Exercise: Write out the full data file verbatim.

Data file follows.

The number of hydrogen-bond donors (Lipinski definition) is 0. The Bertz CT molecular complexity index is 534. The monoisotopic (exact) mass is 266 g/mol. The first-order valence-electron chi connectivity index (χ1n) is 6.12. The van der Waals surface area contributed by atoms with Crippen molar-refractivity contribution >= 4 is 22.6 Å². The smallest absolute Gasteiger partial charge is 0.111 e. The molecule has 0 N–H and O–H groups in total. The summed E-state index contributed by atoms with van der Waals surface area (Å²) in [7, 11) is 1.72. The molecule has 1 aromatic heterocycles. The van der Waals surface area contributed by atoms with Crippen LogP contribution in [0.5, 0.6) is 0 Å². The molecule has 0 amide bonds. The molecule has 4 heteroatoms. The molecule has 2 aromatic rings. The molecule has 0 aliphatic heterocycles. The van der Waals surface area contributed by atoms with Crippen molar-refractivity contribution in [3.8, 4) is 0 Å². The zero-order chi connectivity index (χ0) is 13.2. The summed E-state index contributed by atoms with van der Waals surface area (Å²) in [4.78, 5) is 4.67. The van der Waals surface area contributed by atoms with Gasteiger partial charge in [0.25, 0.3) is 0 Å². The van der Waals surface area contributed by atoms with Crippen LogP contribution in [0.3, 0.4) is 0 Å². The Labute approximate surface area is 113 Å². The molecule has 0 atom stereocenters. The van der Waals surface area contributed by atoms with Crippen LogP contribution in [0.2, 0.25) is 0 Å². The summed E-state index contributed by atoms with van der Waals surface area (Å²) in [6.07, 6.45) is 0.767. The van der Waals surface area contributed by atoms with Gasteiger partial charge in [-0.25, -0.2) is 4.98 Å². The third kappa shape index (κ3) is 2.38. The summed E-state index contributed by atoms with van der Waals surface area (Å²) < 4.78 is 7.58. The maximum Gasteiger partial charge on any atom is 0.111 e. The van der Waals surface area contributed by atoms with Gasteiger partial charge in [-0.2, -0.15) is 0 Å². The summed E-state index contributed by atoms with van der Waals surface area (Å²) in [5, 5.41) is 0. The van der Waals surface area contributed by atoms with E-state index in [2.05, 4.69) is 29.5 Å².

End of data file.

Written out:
The number of hydrogen-bond donors (Lipinski definition) is 0. The Bertz CT molecular complexity index is 534. The monoisotopic (exact) mass is 266 g/mol. The first-order valence-electron chi connectivity index (χ1n) is 6.12. The van der Waals surface area contributed by atoms with Crippen molar-refractivity contribution >= 4 is 22.6 Å². The smallest absolute Gasteiger partial charge is 0.111 e. The molecule has 0 N–H and O–H groups in total. The summed E-state index contributed by atoms with van der Waals surface area (Å²) in [7, 11) is 1.72. The molecule has 1 aromatic heterocycles. The van der Waals surface area contributed by atoms with Crippen LogP contribution in [0.5, 0.6) is 0 Å². The molecule has 0 amide bonds. The molecule has 4 heteroatoms. The molecule has 2 aromatic rings. The molecule has 0 aliphatic heterocycles. The van der Waals surface area contributed by atoms with Crippen molar-refractivity contribution in [3.8, 4) is 0 Å². The zero-order chi connectivity index (χ0) is 13.2. The summed E-state index contributed by atoms with van der Waals surface area (Å²) in [4.78, 5) is 4.67. The van der Waals surface area contributed by atoms with Gasteiger partial charge in [0.25, 0.3) is 0 Å². The van der Waals surface area contributed by atoms with Crippen LogP contribution in [0.3, 0.4) is 0 Å². The Labute approximate surface area is 113 Å². The molecule has 0 atom stereocenters. The van der Waals surface area contributed by atoms with Crippen LogP contribution in [0.2, 0.25) is 0 Å². The summed E-state index contributed by atoms with van der Waals surface area (Å²) in [6.07, 6.45) is 0.767. The van der Waals surface area contributed by atoms with Gasteiger partial charge in [-0.25, -0.2) is 4.98 Å². The third kappa shape index (κ3) is 2.38. The summed E-state index contributed by atoms with van der Waals surface area (Å²) < 4.78 is 7.58. The maximum Gasteiger partial charge on any atom is 0.111 e. The van der Waals surface area contributed by atoms with Gasteiger partial charge in [-0.2, -0.15) is 0 Å². The summed E-state index contributed by atoms with van der Waals surface area (Å²) in [5, 5.41) is 0. The van der Waals surface area contributed by atoms with E-state index in [2.05, 4.69) is 29.5 Å².